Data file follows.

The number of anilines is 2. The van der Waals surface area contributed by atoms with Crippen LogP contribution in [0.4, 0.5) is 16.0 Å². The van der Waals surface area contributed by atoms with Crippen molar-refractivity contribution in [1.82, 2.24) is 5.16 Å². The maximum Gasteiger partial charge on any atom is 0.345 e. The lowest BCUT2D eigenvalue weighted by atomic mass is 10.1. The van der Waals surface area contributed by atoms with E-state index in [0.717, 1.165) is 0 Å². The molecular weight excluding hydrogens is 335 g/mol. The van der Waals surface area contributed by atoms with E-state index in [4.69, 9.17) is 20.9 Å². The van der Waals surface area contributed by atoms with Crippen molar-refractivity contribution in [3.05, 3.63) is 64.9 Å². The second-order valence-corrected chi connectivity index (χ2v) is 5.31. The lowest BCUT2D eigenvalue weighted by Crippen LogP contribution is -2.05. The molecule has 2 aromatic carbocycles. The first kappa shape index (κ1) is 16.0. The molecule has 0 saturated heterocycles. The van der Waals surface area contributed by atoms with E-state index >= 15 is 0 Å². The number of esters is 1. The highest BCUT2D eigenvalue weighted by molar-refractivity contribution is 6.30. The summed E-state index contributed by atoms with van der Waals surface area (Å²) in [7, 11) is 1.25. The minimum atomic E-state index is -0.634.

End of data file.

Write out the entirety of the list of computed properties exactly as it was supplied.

The number of anilines is 2. The van der Waals surface area contributed by atoms with Crippen LogP contribution in [0.4, 0.5) is 16.0 Å². The van der Waals surface area contributed by atoms with Crippen molar-refractivity contribution in [1.82, 2.24) is 5.16 Å². The maximum Gasteiger partial charge on any atom is 0.345 e. The lowest BCUT2D eigenvalue weighted by atomic mass is 10.1. The van der Waals surface area contributed by atoms with E-state index in [0.717, 1.165) is 0 Å². The molecular weight excluding hydrogens is 335 g/mol. The van der Waals surface area contributed by atoms with E-state index in [4.69, 9.17) is 20.9 Å². The van der Waals surface area contributed by atoms with Crippen molar-refractivity contribution in [3.05, 3.63) is 64.9 Å². The second-order valence-corrected chi connectivity index (χ2v) is 5.31. The lowest BCUT2D eigenvalue weighted by Crippen LogP contribution is -2.05. The molecule has 2 aromatic carbocycles. The first kappa shape index (κ1) is 16.0. The molecule has 0 saturated heterocycles. The van der Waals surface area contributed by atoms with E-state index >= 15 is 0 Å². The number of esters is 1. The highest BCUT2D eigenvalue weighted by molar-refractivity contribution is 6.30. The summed E-state index contributed by atoms with van der Waals surface area (Å²) in [7, 11) is 1.25. The minimum atomic E-state index is -0.634.